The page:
“How many are up for sale right now? How many are making a loss? So what is there to say that they’ll be sustainable, or are we saying that if we ring-fence it then these people can spend less? “If we ever did go to the Premiership, we will be at a huge disadvantage financially, and London Welsh had that when they went up. The central funding for us would be worth about a third of the other sides’ due to the shares that we have. I don’t see why that’s fair.” Ward does like the effort of his players, who “worked their nuts off”. He’d have liked a bit more luck in their battles with Bristol this season, but he’s delighted with the way the team took to their task. And he is clearly ambitious. At one point he addresses speculation about big-name Premiership players being talked about, saying: “Some of the signings that have been mentioned in the press, I don’t think we’re quite there yet… but I don’t think we’re far away.”

“What happens in t wo years’ t ime if one of the Premiership sides goes bust?”

Nice shades Local fans

On the attack Ealing scored eight tries 64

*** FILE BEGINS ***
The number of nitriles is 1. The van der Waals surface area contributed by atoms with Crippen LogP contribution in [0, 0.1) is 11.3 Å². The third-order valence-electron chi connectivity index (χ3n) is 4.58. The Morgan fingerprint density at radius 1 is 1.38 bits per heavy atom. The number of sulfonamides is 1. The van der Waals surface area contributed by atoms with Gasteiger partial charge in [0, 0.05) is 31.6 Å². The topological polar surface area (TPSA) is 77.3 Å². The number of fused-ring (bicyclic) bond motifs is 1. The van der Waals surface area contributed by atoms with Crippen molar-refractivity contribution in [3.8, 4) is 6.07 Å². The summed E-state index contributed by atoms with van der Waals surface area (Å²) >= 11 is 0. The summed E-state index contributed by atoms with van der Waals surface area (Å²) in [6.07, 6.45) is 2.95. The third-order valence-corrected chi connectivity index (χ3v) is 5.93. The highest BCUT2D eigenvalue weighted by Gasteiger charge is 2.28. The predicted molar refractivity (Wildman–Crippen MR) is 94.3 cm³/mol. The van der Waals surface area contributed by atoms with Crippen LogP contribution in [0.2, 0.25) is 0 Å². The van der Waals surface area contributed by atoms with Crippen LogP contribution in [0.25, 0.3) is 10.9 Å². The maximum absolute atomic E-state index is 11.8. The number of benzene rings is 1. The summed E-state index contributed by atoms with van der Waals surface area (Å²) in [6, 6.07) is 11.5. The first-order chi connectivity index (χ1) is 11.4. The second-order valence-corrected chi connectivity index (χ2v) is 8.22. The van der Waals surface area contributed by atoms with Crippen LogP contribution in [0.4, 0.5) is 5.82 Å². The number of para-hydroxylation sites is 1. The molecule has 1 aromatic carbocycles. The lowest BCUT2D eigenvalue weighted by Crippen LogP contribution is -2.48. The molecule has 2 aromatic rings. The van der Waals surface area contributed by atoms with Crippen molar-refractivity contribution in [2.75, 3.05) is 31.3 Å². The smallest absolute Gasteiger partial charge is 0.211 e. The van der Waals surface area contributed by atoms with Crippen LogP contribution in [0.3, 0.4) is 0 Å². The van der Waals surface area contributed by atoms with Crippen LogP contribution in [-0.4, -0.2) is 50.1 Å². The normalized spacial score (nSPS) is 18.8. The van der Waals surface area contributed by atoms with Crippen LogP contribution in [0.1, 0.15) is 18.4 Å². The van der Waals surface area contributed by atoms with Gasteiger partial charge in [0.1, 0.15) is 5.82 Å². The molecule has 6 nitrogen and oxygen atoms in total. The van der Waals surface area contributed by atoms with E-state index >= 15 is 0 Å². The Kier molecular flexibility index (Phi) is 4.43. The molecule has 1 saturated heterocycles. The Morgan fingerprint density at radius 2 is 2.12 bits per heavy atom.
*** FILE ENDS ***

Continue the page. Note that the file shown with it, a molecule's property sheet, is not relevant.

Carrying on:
Coffee morning With Alun Walker Not all heroes wear shorts, however. Sometimes you have to look away from the play to see the true warrior. On this day we are, of course, talking about Paul Widdowson, Mr Bouncy Castle. He lets me plop down an almost abandoned inflatable slide meant for children. At the tail-end of the Easter holidays, many parents are still away. Next week they expect much greater numbers for the British & Irish Cup semi-final. And they hope the Tyrrells Premier 15s final there will be a big occasion. Back at the bar, fans discuss whether they would like to see Ealing play at Harlequins’ Stoop, Brentford FC’s new ground or even Fulham FC’s Craven Cottage should they get promoted soon. One is adamant he’d rather stay in the Championship, at their home ground. Another fancifully says it’s alright, their ground will be fine for the Pro14. Of course, everyone wants regularly larger crowds and to stop hearing ‘800 fans on average’ as gospel. So what do the blazers feel will bring more bodies?